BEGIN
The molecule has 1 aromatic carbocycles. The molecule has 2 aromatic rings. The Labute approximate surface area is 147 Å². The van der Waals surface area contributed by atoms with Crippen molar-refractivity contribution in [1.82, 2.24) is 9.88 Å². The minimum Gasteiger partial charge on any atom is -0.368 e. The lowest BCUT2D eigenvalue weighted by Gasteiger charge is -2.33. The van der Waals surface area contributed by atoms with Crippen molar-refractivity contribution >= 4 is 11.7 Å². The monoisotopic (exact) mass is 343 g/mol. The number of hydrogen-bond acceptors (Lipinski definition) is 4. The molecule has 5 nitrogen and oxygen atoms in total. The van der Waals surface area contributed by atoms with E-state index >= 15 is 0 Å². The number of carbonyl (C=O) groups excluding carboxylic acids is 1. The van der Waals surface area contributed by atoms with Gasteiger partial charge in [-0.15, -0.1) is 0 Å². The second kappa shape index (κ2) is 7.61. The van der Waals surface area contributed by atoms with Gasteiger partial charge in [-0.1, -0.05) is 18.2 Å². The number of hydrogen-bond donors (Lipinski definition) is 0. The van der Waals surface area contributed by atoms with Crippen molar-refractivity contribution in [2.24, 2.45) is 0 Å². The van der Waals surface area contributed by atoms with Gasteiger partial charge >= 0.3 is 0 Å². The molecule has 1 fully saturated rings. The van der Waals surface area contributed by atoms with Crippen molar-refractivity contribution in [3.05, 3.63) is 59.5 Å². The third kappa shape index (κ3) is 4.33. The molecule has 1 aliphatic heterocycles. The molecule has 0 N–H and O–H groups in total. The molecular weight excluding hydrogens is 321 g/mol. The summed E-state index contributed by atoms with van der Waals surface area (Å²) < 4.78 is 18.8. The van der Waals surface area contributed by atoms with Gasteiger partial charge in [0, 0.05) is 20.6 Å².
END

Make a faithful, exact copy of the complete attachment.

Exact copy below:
The molecule has 1 aromatic carbocycles. The molecule has 2 aromatic rings. The Labute approximate surface area is 147 Å². The van der Waals surface area contributed by atoms with Crippen molar-refractivity contribution in [1.82, 2.24) is 9.88 Å². The minimum Gasteiger partial charge on any atom is -0.368 e. The lowest BCUT2D eigenvalue weighted by Gasteiger charge is -2.33. The van der Waals surface area contributed by atoms with Crippen molar-refractivity contribution >= 4 is 11.7 Å². The monoisotopic (exact) mass is 343 g/mol. The number of hydrogen-bond acceptors (Lipinski definition) is 4. The molecule has 5 nitrogen and oxygen atoms in total. The van der Waals surface area contributed by atoms with E-state index >= 15 is 0 Å². The number of carbonyl (C=O) groups excluding carboxylic acids is 1. The van der Waals surface area contributed by atoms with Gasteiger partial charge in [-0.15, -0.1) is 0 Å². The second kappa shape index (κ2) is 7.61. The van der Waals surface area contributed by atoms with Gasteiger partial charge in [-0.1, -0.05) is 18.2 Å². The number of hydrogen-bond donors (Lipinski definition) is 0. The van der Waals surface area contributed by atoms with Crippen molar-refractivity contribution in [2.24, 2.45) is 0 Å². The van der Waals surface area contributed by atoms with Gasteiger partial charge >= 0.3 is 0 Å². The molecule has 1 fully saturated rings. The van der Waals surface area contributed by atoms with Crippen molar-refractivity contribution in [3.05, 3.63) is 59.5 Å². The third kappa shape index (κ3) is 4.33. The molecule has 1 aliphatic heterocycles. The molecule has 0 N–H and O–H groups in total. The molecular weight excluding hydrogens is 321 g/mol. The summed E-state index contributed by atoms with van der Waals surface area (Å²) < 4.78 is 18.8. The van der Waals surface area contributed by atoms with Gasteiger partial charge in [0, 0.05) is 20.6 Å².